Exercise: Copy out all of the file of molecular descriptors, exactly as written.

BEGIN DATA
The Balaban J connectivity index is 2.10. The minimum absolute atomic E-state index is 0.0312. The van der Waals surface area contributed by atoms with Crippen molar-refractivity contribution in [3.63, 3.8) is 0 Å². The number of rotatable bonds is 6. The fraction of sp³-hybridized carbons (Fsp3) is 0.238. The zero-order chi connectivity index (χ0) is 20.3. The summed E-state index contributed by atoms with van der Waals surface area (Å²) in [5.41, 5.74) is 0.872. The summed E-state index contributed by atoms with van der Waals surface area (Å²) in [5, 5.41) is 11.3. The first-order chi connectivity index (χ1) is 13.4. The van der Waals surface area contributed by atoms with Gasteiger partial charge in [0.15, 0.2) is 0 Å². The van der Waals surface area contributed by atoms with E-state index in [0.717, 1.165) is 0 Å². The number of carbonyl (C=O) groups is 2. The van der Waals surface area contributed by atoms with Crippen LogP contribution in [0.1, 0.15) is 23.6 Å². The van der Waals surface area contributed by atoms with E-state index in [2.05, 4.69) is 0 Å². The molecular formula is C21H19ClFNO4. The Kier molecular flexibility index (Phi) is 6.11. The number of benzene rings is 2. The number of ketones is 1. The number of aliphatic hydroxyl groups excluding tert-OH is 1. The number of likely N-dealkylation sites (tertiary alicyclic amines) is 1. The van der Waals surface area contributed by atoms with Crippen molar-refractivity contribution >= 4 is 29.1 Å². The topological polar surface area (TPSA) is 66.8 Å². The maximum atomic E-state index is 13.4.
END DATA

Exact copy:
The Balaban J connectivity index is 2.10. The minimum absolute atomic E-state index is 0.0312. The van der Waals surface area contributed by atoms with Crippen molar-refractivity contribution in [3.63, 3.8) is 0 Å². The number of rotatable bonds is 6. The fraction of sp³-hybridized carbons (Fsp3) is 0.238. The zero-order chi connectivity index (χ0) is 20.3. The summed E-state index contributed by atoms with van der Waals surface area (Å²) in [5.41, 5.74) is 0.872. The summed E-state index contributed by atoms with van der Waals surface area (Å²) in [5, 5.41) is 11.3. The first-order chi connectivity index (χ1) is 13.4. The van der Waals surface area contributed by atoms with Gasteiger partial charge in [0.15, 0.2) is 0 Å². The van der Waals surface area contributed by atoms with E-state index in [0.717, 1.165) is 0 Å². The number of carbonyl (C=O) groups is 2. The van der Waals surface area contributed by atoms with Crippen LogP contribution in [0.1, 0.15) is 23.6 Å². The van der Waals surface area contributed by atoms with E-state index in [2.05, 4.69) is 0 Å². The molecular formula is C21H19ClFNO4. The Kier molecular flexibility index (Phi) is 6.11. The number of benzene rings is 2. The number of ketones is 1. The number of aliphatic hydroxyl groups excluding tert-OH is 1. The number of likely N-dealkylation sites (tertiary alicyclic amines) is 1. The van der Waals surface area contributed by atoms with Crippen molar-refractivity contribution >= 4 is 29.1 Å². The topological polar surface area (TPSA) is 66.8 Å². The maximum atomic E-state index is 13.4.